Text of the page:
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1916 introduced conscription, regardless of marital status or ethnicity. Conscientious objectors, absolutists, hated. Beginning, propaganda glorifying war, Germany barbaric, sympathise for Belgium. Post 1916, propaganda encouraged national pride in the face of war weariness. Promote subscription to war loans, information gathering, promote rationing.

- Impact of the war on British women • Never shortage of women in munitions industry, responsible for armament output. Working conditions were tough, but pay tree times better than domestic work. • First women work volunteers, buffet for servicemen. Nursing, transport. Iron and steel off-limits. • Armed forces, police to control crowds. Took up non-combatant rolls freeing up men. • War simulated women’s consciousness of their value. Unions to for granted that women would desert jobs easily after the war. Unions feared unskilled women would shame the factory status. • Suffragette activism ceased during the war. 1918, inclusive women given vote, only householders or wives over 30. • War improved women’s social position, end of war made women restless, enjoyed freedom and pay while men were away. 3. Turning points - US entry and Russian withdrawal • America remained neutral, funding both sides but evidently favoured allies. Allied naval blockade caused tension but German u-boat campaign threatened lifeblood, US entered was siding with Allies. Unrestricted submarine warfare. • Sinking of Lusitania (May 1915) outrages US, German’s seen as barbaric. • Wilson’s 14 points for democratic world order • Conscription in 1917, forces quite small but fresh soldiers boosted trench morale. Helped turn the tide at crucial stage of war, broke stalemate. • Russian fighting method outdated, too many men, not enough order, continuous defeats, Nicolas appointed general, with more defeats everyone blaming him. Too costly and they withdrew in 1917. - Ludendorff’s spring offensive and allied response • Ludendorff planned to use freed troops (from Russian withdrawal) and fight hard into France, the negotiate peace in order to re-join divided France. • Allied knew possibility of significant german attack, use front line as bait to lure in and the repel forces. • German initial success, but hard to claim muddy land, very slow. Then US arrived and after 16 days Ludendorff accepted no chance of breakthrough. Three more offensive attempts, initial success and advance followed by allied repel. 4. Allied Victory - events leading to armistice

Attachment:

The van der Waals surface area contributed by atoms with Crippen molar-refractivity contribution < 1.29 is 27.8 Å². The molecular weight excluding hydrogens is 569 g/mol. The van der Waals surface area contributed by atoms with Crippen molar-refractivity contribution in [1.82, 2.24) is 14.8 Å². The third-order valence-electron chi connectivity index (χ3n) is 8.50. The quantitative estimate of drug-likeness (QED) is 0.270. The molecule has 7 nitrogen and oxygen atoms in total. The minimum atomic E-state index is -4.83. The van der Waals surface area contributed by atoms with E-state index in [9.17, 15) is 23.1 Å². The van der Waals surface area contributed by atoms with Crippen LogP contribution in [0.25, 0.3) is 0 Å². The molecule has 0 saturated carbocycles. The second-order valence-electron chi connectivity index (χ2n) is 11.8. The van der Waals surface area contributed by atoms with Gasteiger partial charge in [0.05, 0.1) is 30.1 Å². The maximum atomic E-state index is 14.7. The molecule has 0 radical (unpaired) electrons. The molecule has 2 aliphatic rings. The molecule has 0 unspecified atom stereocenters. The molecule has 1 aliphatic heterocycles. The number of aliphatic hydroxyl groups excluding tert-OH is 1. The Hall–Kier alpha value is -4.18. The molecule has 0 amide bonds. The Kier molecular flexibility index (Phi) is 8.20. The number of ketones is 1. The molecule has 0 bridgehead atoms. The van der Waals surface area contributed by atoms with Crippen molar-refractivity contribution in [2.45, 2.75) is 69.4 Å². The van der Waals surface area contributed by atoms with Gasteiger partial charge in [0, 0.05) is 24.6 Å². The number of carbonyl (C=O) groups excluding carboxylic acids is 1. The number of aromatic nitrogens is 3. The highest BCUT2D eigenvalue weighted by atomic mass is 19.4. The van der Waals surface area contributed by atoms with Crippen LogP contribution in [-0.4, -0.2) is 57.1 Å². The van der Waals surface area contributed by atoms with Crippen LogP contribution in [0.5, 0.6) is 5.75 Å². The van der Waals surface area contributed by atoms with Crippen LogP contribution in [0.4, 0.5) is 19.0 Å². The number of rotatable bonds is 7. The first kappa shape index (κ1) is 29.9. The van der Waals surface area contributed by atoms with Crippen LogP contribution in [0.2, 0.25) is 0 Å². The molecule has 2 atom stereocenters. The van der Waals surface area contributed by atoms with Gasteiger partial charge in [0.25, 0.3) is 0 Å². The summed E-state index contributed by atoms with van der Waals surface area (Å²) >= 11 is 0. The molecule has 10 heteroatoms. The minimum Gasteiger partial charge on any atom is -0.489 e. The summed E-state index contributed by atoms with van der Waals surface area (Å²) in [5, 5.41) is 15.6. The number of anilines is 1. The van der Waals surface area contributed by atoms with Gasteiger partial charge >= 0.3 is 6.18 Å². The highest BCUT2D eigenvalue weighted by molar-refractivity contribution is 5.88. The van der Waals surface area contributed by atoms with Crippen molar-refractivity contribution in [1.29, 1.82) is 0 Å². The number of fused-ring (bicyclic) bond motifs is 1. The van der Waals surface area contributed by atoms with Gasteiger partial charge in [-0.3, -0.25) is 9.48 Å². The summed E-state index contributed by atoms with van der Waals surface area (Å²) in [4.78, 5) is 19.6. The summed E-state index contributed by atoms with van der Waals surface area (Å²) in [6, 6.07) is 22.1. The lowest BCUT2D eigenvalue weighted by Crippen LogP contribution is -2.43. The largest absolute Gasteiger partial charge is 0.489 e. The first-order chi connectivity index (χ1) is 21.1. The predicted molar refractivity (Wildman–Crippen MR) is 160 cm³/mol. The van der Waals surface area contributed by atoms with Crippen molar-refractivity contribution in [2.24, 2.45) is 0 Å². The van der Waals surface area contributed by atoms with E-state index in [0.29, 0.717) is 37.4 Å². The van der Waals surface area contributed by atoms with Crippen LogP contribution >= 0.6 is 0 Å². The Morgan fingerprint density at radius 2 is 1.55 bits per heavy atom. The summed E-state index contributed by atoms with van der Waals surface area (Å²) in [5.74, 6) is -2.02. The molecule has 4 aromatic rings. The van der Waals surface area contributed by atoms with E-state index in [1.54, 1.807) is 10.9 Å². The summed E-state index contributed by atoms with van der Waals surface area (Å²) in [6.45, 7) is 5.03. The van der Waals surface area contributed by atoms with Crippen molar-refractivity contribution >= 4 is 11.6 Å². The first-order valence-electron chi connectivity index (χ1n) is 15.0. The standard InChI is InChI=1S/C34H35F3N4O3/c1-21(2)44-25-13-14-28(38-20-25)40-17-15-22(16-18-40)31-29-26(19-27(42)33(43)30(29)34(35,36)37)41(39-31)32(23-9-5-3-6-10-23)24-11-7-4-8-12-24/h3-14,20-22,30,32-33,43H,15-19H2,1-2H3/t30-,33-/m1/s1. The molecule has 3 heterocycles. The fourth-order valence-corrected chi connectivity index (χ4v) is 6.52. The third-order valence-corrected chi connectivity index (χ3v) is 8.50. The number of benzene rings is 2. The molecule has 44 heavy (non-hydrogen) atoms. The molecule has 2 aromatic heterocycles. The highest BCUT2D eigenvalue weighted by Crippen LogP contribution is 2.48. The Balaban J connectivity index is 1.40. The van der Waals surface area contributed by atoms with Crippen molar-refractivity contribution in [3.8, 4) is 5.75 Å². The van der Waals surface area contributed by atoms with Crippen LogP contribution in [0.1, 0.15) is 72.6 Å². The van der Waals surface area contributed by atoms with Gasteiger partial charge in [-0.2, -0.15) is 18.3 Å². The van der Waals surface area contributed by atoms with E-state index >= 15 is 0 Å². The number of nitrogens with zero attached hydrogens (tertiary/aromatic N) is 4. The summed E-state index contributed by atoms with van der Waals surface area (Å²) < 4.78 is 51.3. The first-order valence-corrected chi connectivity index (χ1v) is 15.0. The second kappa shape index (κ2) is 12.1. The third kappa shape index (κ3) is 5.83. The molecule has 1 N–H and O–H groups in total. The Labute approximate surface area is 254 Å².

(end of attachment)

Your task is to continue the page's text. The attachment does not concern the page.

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2 Oct, Ludendorff declared a win was impossible. 3 Oct, Germany sought armistice Wilson notified. Germany to be constitutional monarchy and democratic. 6 Nov, Wilsons points to be basis for peace negotiations. 9th Nov, Tsar forced to abdicate. 11 Nov, armistice signed with severe terms for Germany, naval power handed over, withdraw from Belgium and France, POW’s to be handed over, allies maintained naval blockade.

- reasons for Allied victory and german collapse • Germany relied on mobility, not fighting on numerous fronts. Invaded Belgium which brought British into war. • Unrestricted submarine warfare brought US into war. British control of seas resulted in mass german starvation. • Home front unity strong with allies, weak with german. - roles/goals of Clemenceau, Lloyd George and Wilson (Versailles) • Leaders met up Jan 1919 to work out peace treaties of all defeated countries. • Wilson wanted world democracy and peace • Clemenceau wanted revenge; squeeze everything out of Germany and securing France from any future attack. • Lloyd George publically wanted revenge but knew this would be unwise as Germany was only barrier between communist Russia • What was included – german army reduced to 100 000, no tanks, heavy artillery or air force, forced to pay entire cost of war, never ending supply of coal to France.